Organised religion

One of the issues raised by Zen teacher John Crook in the current newsletter of the Western Chan Fellowship is that of public and private spirituality. Is it enough to have a personal practice, and trust it will change you, reducing the unhelpful parts of your personality and strengthening the helpful ones? Or do we need to create social structures – be it anything from a local meditation group to a monastery – for purposes of mutual learning, mutual challenge, mutual correction?

I’ve heard so many times ‘What you believe is a personal matter, I’m
against any organised religion. Organised religion is the source of all
evil’. There’s a legitimate thought there, but it’s often said
thoughtlessly and parrot-fashion. If three people want to meet
regularly to meditate or study, and they pool some funds to hire a room
or buy teabags, then that is organised religion.

As soon as you have it, however, you have the challenge of not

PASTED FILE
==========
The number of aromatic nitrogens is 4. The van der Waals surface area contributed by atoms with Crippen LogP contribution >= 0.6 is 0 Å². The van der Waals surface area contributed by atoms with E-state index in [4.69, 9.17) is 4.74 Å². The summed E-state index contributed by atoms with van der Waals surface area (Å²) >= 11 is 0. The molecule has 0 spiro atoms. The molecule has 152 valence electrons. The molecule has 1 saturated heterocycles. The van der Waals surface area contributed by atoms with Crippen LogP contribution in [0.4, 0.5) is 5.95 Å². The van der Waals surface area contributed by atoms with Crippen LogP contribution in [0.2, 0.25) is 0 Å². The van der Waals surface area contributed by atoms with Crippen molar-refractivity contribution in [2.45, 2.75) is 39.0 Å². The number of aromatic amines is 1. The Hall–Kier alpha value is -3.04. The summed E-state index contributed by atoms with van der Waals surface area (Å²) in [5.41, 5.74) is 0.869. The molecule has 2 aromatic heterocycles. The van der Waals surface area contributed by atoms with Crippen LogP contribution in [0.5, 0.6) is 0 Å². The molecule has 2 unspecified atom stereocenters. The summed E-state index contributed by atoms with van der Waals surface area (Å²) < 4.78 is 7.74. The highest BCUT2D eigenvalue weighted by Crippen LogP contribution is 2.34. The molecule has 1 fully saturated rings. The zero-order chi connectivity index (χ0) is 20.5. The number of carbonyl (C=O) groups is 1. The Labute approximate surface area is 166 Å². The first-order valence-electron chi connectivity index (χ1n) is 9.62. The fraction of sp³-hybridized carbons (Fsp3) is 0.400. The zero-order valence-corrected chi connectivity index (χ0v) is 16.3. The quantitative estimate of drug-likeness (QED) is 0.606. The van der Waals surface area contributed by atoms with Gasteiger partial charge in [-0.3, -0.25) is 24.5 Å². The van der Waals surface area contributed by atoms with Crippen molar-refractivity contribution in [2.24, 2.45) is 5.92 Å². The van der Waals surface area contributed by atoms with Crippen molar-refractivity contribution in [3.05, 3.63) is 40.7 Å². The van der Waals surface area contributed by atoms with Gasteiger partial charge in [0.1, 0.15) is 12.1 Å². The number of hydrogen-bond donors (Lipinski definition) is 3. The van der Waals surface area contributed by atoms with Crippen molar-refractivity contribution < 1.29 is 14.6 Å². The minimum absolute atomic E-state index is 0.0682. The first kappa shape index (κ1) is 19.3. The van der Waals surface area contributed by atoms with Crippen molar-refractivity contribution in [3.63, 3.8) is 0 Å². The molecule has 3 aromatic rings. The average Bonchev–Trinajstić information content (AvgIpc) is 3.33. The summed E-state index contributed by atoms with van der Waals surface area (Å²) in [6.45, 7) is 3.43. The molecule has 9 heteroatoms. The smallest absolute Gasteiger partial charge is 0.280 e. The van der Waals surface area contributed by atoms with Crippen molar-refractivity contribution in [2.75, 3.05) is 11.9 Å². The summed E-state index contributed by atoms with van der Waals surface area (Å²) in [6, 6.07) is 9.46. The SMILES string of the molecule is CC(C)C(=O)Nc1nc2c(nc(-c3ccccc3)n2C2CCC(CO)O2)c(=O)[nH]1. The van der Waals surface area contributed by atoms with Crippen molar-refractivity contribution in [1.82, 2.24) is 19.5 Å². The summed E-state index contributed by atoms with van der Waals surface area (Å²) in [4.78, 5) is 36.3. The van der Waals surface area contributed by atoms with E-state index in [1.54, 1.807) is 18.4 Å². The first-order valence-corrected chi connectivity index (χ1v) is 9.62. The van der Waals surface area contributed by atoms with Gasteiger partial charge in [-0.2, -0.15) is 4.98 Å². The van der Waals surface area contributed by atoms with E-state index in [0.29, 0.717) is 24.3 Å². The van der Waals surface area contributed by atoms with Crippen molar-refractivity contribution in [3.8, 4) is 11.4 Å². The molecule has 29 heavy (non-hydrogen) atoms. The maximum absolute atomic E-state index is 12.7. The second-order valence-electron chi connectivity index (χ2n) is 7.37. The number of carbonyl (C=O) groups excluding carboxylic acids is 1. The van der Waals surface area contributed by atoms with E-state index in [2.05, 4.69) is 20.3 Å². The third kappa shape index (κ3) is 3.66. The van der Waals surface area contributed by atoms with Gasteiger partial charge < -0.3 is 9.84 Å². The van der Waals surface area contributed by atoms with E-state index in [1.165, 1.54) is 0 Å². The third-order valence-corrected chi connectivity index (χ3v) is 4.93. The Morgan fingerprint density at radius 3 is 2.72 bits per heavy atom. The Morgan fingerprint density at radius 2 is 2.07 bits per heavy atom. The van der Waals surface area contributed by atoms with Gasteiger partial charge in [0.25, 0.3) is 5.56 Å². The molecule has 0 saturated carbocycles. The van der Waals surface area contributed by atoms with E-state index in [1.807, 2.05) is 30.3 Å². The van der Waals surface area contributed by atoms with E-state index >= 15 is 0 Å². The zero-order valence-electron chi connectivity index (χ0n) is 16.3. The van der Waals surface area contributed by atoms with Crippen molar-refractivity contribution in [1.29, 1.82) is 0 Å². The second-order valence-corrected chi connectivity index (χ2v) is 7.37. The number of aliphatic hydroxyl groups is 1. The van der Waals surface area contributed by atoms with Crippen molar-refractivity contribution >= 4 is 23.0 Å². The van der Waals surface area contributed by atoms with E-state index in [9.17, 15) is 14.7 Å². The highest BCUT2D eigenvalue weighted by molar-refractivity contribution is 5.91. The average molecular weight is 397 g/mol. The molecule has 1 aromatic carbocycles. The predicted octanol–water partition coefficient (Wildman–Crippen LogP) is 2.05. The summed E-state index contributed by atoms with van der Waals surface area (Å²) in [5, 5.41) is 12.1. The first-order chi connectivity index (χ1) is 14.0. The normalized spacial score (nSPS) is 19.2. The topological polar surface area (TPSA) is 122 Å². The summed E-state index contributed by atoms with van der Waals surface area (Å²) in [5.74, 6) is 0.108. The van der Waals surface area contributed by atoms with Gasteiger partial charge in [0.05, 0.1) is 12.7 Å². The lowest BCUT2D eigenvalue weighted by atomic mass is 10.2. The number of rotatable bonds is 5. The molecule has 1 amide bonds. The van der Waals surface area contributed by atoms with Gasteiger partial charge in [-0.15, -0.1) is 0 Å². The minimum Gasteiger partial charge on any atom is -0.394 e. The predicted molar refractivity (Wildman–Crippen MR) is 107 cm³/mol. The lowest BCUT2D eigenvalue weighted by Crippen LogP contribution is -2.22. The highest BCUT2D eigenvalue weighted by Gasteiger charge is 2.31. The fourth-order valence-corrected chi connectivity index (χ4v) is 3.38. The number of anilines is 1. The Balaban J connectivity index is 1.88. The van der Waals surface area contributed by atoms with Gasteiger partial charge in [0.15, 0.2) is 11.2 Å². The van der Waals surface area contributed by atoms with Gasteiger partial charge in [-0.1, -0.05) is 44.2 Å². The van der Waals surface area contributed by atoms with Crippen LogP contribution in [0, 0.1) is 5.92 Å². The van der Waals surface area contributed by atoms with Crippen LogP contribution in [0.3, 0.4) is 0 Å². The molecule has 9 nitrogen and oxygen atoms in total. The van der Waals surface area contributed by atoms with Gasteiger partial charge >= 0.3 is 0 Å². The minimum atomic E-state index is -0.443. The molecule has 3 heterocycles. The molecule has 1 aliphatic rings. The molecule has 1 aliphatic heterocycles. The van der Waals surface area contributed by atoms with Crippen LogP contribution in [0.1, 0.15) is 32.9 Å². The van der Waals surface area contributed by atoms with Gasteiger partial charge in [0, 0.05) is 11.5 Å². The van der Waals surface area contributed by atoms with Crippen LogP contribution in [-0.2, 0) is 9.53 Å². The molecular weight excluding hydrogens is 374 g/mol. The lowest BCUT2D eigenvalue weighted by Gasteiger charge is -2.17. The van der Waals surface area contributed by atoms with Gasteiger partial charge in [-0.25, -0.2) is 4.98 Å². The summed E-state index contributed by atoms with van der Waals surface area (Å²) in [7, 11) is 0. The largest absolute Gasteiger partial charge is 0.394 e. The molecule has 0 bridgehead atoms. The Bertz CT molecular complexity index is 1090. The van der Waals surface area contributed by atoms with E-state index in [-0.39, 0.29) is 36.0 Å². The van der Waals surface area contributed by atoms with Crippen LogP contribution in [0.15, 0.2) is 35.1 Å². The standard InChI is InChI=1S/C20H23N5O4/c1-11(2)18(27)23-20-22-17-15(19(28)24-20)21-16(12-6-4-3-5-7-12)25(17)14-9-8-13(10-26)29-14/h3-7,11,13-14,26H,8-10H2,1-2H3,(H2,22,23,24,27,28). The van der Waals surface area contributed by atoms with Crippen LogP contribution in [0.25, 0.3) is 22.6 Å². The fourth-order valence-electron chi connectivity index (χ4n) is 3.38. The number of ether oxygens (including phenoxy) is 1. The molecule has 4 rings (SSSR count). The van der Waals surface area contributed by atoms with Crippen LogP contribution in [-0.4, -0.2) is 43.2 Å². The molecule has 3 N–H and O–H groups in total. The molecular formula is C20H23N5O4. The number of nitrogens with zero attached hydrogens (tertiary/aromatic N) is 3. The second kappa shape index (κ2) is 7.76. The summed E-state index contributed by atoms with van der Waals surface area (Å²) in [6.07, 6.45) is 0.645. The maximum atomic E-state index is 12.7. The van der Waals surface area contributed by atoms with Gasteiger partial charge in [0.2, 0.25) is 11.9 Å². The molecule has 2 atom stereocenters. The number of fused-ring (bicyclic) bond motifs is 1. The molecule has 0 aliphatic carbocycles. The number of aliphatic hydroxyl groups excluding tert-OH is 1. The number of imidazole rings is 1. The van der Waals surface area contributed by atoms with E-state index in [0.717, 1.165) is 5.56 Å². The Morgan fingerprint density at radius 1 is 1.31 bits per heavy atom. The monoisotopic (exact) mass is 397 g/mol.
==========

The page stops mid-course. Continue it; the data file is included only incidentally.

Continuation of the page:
allowing it to become self-perpetuating and undermining the aims that
brought it about (‘Who’s going to be leader? How much money do we put
in? Who looks after it?’).

John is in no doubt that the crisis of the
time requires us to create some social form that is there to offer what
we have to those who can use it, those who need guidance and those who
might otherwise gravitate to less desirable pursuits. This isn’t
proselytising, but it’s making yourself available in a way that many of
us would prefer not to. And sure there are issues like leadership,
hierarchy (what’s wrong with hierarchy?), power and disappointment; but
if we can’t hold ourselves in front of them what is our practice worth?

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